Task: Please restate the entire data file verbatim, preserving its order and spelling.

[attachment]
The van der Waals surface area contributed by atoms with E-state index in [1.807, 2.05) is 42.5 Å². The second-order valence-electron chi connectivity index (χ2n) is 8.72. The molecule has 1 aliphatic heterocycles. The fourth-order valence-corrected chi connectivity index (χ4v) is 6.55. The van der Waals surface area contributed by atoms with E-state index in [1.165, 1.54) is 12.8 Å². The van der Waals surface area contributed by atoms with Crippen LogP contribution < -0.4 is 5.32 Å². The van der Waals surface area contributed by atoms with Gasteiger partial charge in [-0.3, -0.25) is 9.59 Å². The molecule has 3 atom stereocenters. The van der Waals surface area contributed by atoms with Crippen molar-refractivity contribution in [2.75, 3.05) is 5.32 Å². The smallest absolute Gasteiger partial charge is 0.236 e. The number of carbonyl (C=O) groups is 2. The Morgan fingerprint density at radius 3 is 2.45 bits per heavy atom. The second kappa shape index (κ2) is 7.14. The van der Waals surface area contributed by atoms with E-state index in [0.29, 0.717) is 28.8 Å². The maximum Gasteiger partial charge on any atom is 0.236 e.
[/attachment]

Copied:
The van der Waals surface area contributed by atoms with E-state index in [1.807, 2.05) is 42.5 Å². The second-order valence-electron chi connectivity index (χ2n) is 8.72. The molecule has 1 aliphatic heterocycles. The fourth-order valence-corrected chi connectivity index (χ4v) is 6.55. The van der Waals surface area contributed by atoms with E-state index in [1.165, 1.54) is 12.8 Å². The van der Waals surface area contributed by atoms with Crippen LogP contribution < -0.4 is 5.32 Å². The van der Waals surface area contributed by atoms with Gasteiger partial charge in [-0.3, -0.25) is 9.59 Å². The molecule has 3 atom stereocenters. The van der Waals surface area contributed by atoms with Crippen molar-refractivity contribution in [2.75, 3.05) is 5.32 Å². The smallest absolute Gasteiger partial charge is 0.236 e. The number of carbonyl (C=O) groups is 2. The Morgan fingerprint density at radius 3 is 2.45 bits per heavy atom. The second kappa shape index (κ2) is 7.14. The van der Waals surface area contributed by atoms with E-state index in [0.29, 0.717) is 28.8 Å². The maximum Gasteiger partial charge on any atom is 0.236 e.